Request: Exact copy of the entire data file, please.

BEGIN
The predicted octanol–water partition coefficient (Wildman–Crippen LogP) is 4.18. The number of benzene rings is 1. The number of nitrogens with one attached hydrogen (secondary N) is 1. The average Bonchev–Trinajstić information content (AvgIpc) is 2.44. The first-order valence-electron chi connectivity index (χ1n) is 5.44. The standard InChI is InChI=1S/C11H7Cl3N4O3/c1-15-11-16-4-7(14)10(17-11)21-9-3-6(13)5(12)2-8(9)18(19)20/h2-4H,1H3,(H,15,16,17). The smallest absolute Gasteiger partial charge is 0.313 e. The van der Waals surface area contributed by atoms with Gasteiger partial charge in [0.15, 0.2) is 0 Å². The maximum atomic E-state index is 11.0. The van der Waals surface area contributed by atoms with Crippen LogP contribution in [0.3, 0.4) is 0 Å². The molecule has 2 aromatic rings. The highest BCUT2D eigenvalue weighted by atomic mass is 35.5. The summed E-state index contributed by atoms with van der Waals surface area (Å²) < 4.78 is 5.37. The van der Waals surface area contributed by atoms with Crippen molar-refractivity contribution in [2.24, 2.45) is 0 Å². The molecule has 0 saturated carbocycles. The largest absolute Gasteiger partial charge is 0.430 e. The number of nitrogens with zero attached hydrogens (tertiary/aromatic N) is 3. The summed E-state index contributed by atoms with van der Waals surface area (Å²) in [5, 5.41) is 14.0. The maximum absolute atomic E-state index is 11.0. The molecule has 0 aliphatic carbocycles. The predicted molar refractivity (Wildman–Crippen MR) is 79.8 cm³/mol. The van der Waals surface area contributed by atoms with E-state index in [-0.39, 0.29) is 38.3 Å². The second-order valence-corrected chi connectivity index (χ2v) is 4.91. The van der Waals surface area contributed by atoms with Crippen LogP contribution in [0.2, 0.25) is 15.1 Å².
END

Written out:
The predicted octanol–water partition coefficient (Wildman–Crippen LogP) is 4.18. The number of benzene rings is 1. The number of nitrogens with one attached hydrogen (secondary N) is 1. The average Bonchev–Trinajstić information content (AvgIpc) is 2.44. The first-order valence-electron chi connectivity index (χ1n) is 5.44. The standard InChI is InChI=1S/C11H7Cl3N4O3/c1-15-11-16-4-7(14)10(17-11)21-9-3-6(13)5(12)2-8(9)18(19)20/h2-4H,1H3,(H,15,16,17). The smallest absolute Gasteiger partial charge is 0.313 e. The van der Waals surface area contributed by atoms with Gasteiger partial charge in [0.15, 0.2) is 0 Å². The maximum atomic E-state index is 11.0. The van der Waals surface area contributed by atoms with Crippen LogP contribution in [0.3, 0.4) is 0 Å². The molecule has 2 aromatic rings. The highest BCUT2D eigenvalue weighted by atomic mass is 35.5. The summed E-state index contributed by atoms with van der Waals surface area (Å²) < 4.78 is 5.37. The van der Waals surface area contributed by atoms with Crippen molar-refractivity contribution in [2.24, 2.45) is 0 Å². The molecule has 0 saturated carbocycles. The largest absolute Gasteiger partial charge is 0.430 e. The number of nitrogens with zero attached hydrogens (tertiary/aromatic N) is 3. The summed E-state index contributed by atoms with van der Waals surface area (Å²) in [5, 5.41) is 14.0. The maximum absolute atomic E-state index is 11.0. The molecule has 0 aliphatic carbocycles. The predicted molar refractivity (Wildman–Crippen MR) is 79.8 cm³/mol. The van der Waals surface area contributed by atoms with E-state index in [-0.39, 0.29) is 38.3 Å². The second-order valence-corrected chi connectivity index (χ2v) is 4.91. The van der Waals surface area contributed by atoms with Crippen LogP contribution in [0.2, 0.25) is 15.1 Å².